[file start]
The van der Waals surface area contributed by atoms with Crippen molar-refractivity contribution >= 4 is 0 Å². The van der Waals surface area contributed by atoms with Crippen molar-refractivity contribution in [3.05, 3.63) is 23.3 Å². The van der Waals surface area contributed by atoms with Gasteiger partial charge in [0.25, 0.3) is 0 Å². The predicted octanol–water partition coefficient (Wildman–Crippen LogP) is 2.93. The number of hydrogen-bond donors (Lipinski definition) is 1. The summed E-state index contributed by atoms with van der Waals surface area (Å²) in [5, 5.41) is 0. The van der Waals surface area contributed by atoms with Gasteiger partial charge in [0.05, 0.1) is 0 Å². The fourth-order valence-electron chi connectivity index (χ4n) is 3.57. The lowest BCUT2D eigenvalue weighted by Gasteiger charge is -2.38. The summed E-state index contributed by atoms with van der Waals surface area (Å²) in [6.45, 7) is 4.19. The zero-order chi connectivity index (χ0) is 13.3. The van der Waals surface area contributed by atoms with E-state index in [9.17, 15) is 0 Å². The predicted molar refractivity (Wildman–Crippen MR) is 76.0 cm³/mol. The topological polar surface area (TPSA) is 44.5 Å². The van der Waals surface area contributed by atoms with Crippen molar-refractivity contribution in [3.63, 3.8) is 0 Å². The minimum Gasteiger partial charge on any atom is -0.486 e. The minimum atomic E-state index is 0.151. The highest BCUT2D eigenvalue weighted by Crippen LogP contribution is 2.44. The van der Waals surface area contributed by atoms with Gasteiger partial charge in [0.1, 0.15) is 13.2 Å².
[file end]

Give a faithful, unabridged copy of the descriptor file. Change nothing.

The van der Waals surface area contributed by atoms with Crippen molar-refractivity contribution >= 4 is 0 Å². The van der Waals surface area contributed by atoms with Crippen molar-refractivity contribution in [3.05, 3.63) is 23.3 Å². The van der Waals surface area contributed by atoms with Gasteiger partial charge in [0.25, 0.3) is 0 Å². The predicted octanol–water partition coefficient (Wildman–Crippen LogP) is 2.93. The number of hydrogen-bond donors (Lipinski definition) is 1. The summed E-state index contributed by atoms with van der Waals surface area (Å²) in [5, 5.41) is 0. The van der Waals surface area contributed by atoms with Gasteiger partial charge in [0.05, 0.1) is 0 Å². The fourth-order valence-electron chi connectivity index (χ4n) is 3.57. The lowest BCUT2D eigenvalue weighted by Gasteiger charge is -2.38. The summed E-state index contributed by atoms with van der Waals surface area (Å²) in [6.45, 7) is 4.19. The zero-order chi connectivity index (χ0) is 13.3. The van der Waals surface area contributed by atoms with E-state index in [9.17, 15) is 0 Å². The predicted molar refractivity (Wildman–Crippen MR) is 76.0 cm³/mol. The topological polar surface area (TPSA) is 44.5 Å². The van der Waals surface area contributed by atoms with Crippen molar-refractivity contribution in [3.63, 3.8) is 0 Å². The minimum Gasteiger partial charge on any atom is -0.486 e. The minimum atomic E-state index is 0.151. The highest BCUT2D eigenvalue weighted by Crippen LogP contribution is 2.44. The van der Waals surface area contributed by atoms with Gasteiger partial charge in [0.1, 0.15) is 13.2 Å².